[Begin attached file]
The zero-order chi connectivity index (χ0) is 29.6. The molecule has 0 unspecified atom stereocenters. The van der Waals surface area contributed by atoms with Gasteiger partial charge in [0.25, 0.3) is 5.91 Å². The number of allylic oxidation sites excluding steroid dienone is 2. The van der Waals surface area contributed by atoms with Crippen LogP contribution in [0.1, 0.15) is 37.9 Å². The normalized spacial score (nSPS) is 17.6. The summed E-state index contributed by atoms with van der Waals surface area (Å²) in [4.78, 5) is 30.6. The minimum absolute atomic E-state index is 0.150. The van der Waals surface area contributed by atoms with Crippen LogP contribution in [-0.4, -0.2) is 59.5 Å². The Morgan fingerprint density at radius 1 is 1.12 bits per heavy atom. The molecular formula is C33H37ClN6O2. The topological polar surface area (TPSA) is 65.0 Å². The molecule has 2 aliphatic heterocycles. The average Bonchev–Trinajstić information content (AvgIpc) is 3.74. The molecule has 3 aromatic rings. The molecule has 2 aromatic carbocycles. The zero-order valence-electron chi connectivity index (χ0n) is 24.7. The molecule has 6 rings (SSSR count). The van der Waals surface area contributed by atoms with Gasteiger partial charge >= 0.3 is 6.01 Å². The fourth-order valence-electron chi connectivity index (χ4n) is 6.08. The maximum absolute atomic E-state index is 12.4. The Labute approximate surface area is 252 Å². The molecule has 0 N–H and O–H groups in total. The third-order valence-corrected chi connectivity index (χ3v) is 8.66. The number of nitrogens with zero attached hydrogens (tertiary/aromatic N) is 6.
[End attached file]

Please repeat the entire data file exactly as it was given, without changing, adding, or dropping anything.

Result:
The zero-order chi connectivity index (χ0) is 29.6. The molecule has 0 unspecified atom stereocenters. The van der Waals surface area contributed by atoms with Gasteiger partial charge in [0.25, 0.3) is 5.91 Å². The number of allylic oxidation sites excluding steroid dienone is 2. The van der Waals surface area contributed by atoms with Crippen LogP contribution in [0.1, 0.15) is 37.9 Å². The normalized spacial score (nSPS) is 17.6. The summed E-state index contributed by atoms with van der Waals surface area (Å²) in [4.78, 5) is 30.6. The minimum absolute atomic E-state index is 0.150. The van der Waals surface area contributed by atoms with Crippen LogP contribution in [-0.4, -0.2) is 59.5 Å². The Morgan fingerprint density at radius 1 is 1.12 bits per heavy atom. The molecular formula is C33H37ClN6O2. The topological polar surface area (TPSA) is 65.0 Å². The molecule has 2 aliphatic heterocycles. The average Bonchev–Trinajstić information content (AvgIpc) is 3.74. The molecule has 3 aromatic rings. The molecule has 2 aromatic carbocycles. The zero-order valence-electron chi connectivity index (χ0n) is 24.7. The molecule has 6 rings (SSSR count). The van der Waals surface area contributed by atoms with Gasteiger partial charge >= 0.3 is 6.01 Å². The fourth-order valence-electron chi connectivity index (χ4n) is 6.08. The maximum absolute atomic E-state index is 12.4. The Labute approximate surface area is 252 Å². The molecule has 0 N–H and O–H groups in total. The third-order valence-corrected chi connectivity index (χ3v) is 8.66. The number of nitrogens with zero attached hydrogens (tertiary/aromatic N) is 6.